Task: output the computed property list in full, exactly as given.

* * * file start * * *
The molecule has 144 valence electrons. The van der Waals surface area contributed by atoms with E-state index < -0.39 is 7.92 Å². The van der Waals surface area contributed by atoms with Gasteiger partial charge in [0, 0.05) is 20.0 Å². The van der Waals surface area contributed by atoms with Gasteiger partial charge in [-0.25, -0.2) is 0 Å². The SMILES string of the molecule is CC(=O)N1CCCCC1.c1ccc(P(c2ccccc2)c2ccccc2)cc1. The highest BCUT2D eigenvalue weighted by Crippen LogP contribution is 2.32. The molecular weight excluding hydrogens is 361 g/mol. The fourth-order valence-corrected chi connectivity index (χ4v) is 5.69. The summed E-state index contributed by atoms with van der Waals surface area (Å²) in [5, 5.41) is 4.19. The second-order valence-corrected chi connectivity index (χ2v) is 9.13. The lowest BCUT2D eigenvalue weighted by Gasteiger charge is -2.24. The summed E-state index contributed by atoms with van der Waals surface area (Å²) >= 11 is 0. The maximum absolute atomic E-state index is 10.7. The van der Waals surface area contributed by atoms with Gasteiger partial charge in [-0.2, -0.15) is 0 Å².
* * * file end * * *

The molecule has 144 valence electrons. The van der Waals surface area contributed by atoms with E-state index < -0.39 is 7.92 Å². The van der Waals surface area contributed by atoms with Gasteiger partial charge in [0, 0.05) is 20.0 Å². The van der Waals surface area contributed by atoms with Gasteiger partial charge in [-0.25, -0.2) is 0 Å². The SMILES string of the molecule is CC(=O)N1CCCCC1.c1ccc(P(c2ccccc2)c2ccccc2)cc1. The highest BCUT2D eigenvalue weighted by Crippen LogP contribution is 2.32. The molecular weight excluding hydrogens is 361 g/mol. The fourth-order valence-corrected chi connectivity index (χ4v) is 5.69. The summed E-state index contributed by atoms with van der Waals surface area (Å²) in [5, 5.41) is 4.19. The second-order valence-corrected chi connectivity index (χ2v) is 9.13. The lowest BCUT2D eigenvalue weighted by Gasteiger charge is -2.24. The summed E-state index contributed by atoms with van der Waals surface area (Å²) >= 11 is 0. The maximum absolute atomic E-state index is 10.7. The van der Waals surface area contributed by atoms with Gasteiger partial charge in [-0.2, -0.15) is 0 Å².